Can you tell us about the newly opened 1928 Restaurant?

Celebrating the colonial history of the hotel building, 1928 Restaurant focuses on colonial, Peranakan, and Indonesian/Pan-Asian cuisine. We wanted a more approachable take on food, hence we focused on the Dutch colonial character of the building. 1928 introduces a fresh, modern take on colonial-era dishes using the best locally sourced ingredients. Our executive chef Ferdian Tobing, has come up with a series of mouthwatering for our diners to try. The menu is designed to evoke memories of the old times but without losing the modern touch. Worth-to-try signature dishes such as Grilled Bone Marrow, Bruine Bonen Soep, Macaroni Schotel, Beef Bitterballen, Pindang Bandeng, Dutch Steak, Klappertaart, and Poffertjes.

In this pandemic situation, how do you and your team adapt the situation to keep the business on track?

First, we have to constantly adapt to change and do that quickly. One very big change I see happening is on the digital front. The past two years have seen a huge digital acceleration, something I have not seen throughout my entire career. Something that I would say was almost impossible to even think of before the pandemic, and now it has just come. The entire hotel industry from 5-star luxury, to even mid-scale hotels, are all adapting. Technology is driving both guest experiences as well as the marketing point of view. The market behavior has changed big time, the expectation is now different. The previous preference might not work anymore after the pandemic. We are rebuilding a new algorithm for luxury customer behavior.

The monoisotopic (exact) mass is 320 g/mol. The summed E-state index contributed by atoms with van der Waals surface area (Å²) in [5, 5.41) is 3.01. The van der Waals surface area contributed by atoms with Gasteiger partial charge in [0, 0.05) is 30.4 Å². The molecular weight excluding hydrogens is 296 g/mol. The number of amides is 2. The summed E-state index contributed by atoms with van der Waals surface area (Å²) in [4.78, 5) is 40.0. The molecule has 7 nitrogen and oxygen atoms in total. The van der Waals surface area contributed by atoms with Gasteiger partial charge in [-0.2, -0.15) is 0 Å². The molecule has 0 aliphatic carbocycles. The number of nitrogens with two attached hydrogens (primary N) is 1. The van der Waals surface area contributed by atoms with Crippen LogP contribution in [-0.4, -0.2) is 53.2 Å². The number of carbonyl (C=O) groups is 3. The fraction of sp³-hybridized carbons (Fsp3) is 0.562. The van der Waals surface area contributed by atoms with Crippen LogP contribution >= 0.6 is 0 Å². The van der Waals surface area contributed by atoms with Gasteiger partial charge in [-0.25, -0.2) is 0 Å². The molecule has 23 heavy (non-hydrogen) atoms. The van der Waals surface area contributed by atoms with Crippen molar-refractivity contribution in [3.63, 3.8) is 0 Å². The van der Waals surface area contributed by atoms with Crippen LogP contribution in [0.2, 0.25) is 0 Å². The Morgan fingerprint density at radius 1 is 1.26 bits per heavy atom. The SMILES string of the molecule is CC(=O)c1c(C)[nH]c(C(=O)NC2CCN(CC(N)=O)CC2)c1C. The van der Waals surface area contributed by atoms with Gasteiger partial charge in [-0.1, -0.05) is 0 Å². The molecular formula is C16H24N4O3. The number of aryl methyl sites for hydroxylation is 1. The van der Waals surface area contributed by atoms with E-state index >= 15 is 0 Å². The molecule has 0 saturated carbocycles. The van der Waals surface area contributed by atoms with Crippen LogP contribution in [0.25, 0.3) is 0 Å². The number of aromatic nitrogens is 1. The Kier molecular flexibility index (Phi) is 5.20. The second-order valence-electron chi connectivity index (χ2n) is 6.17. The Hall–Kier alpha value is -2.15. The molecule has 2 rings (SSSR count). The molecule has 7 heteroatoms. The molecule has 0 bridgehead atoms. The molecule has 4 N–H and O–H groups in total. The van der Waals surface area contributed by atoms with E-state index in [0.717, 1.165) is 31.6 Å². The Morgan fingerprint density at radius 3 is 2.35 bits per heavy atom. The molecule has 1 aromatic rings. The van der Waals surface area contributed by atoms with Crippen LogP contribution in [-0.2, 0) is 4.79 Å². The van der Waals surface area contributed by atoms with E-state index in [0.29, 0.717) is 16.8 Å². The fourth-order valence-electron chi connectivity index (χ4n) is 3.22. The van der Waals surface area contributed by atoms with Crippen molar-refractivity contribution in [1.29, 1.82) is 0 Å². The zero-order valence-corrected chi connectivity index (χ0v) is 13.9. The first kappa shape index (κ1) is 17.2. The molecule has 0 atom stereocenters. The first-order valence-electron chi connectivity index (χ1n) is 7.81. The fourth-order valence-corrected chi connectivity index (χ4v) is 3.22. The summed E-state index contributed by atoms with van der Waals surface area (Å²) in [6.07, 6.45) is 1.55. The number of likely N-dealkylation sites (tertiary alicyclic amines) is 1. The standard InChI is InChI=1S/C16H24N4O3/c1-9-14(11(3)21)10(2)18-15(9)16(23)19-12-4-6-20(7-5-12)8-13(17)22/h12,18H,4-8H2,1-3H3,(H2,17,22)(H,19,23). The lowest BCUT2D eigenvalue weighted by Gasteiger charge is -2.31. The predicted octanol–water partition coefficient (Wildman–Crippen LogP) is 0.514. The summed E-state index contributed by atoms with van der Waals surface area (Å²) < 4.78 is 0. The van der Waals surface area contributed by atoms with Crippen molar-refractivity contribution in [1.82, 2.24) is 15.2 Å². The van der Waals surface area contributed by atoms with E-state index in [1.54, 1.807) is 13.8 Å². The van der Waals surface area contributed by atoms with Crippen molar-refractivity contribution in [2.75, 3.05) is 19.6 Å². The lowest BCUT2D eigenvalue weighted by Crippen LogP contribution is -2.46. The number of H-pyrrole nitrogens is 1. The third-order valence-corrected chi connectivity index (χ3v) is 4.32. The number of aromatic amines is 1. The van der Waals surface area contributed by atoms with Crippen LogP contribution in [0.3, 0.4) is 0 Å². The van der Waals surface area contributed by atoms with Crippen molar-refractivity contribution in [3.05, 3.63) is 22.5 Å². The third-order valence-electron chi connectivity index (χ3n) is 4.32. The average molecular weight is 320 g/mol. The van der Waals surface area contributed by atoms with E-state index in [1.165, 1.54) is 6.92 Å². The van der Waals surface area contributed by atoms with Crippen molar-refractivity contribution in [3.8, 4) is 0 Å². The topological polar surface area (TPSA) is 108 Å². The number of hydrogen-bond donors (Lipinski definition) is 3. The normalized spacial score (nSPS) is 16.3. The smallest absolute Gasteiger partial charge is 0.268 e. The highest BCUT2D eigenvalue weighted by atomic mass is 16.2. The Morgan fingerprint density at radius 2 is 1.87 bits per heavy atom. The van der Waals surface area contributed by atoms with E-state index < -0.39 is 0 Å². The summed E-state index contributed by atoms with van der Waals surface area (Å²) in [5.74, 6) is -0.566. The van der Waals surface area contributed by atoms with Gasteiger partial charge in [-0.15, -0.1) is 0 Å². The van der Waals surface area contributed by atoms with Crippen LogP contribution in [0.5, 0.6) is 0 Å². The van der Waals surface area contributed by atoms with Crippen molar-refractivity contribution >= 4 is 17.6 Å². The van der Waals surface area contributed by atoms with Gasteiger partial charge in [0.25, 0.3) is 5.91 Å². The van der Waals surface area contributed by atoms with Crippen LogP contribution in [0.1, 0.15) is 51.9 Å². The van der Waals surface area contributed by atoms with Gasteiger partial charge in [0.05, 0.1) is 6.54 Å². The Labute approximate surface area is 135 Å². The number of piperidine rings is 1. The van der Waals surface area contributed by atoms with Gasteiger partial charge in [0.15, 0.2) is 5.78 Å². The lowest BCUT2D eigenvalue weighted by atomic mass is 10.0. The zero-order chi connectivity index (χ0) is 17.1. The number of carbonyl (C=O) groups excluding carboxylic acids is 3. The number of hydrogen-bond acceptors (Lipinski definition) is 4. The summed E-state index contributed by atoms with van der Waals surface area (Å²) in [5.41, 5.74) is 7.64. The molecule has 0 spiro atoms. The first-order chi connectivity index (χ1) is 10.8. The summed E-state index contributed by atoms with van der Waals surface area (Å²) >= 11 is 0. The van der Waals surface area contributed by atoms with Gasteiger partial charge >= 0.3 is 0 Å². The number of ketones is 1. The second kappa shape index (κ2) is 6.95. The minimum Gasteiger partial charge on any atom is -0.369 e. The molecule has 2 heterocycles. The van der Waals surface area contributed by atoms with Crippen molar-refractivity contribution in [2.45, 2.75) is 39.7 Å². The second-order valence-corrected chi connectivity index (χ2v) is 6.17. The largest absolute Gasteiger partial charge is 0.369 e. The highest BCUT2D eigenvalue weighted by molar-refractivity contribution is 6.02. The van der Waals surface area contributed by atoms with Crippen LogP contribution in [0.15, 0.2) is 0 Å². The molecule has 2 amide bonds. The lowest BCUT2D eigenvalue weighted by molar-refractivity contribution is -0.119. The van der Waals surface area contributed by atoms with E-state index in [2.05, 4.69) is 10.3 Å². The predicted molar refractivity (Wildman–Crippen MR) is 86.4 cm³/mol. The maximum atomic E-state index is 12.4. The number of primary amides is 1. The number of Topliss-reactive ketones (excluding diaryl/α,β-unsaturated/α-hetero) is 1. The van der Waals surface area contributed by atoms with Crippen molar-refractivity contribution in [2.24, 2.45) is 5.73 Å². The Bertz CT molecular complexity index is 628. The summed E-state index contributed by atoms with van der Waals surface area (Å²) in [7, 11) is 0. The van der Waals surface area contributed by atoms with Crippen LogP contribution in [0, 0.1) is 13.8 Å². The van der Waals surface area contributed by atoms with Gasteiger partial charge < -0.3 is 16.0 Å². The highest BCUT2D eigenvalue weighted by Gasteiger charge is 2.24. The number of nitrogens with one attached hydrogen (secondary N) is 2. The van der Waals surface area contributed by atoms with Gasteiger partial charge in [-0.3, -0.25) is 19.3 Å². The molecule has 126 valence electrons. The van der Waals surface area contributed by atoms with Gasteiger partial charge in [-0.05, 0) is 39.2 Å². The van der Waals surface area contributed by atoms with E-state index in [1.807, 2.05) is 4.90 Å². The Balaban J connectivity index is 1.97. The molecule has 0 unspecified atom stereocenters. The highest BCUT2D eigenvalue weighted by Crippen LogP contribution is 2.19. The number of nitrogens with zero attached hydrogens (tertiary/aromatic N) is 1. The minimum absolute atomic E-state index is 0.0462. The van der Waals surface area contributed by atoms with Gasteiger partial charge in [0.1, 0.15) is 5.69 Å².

The domestic market has become one of our main targets and luckily we have maintained relevant and in contact with the domestic markets around us. In the past, the domestic market was not the main target for luxury hotels, so the marketing plans are now changing. In fact, we now have a website in Bahasa Indonesia. This very rarely happened for hotels under Marriott International. We are also working on partnerships with many marketplace platforms, which we didn’t do before, but now these are all part of our game plan.

What do you think is the biggest challenge in the hotel industry nowadays?

One of the biggest challenges is consistency because change is happening too fast, so consistency and adaptability are needed with extraordinarily evolving technology. Because the customer’s mindset is different and we still haven’t seen if this pandemic will end quickly. There are still thoughts of traveling here and there with worrying minds. And then, the implementation from the technology side. It requires some investment but the hotel’s financial condition is not good, so it is a bit contradictory. The trick is to focus a lot on digital and still have to push, and I believe this is actually an opportunity for us to spend to reach out.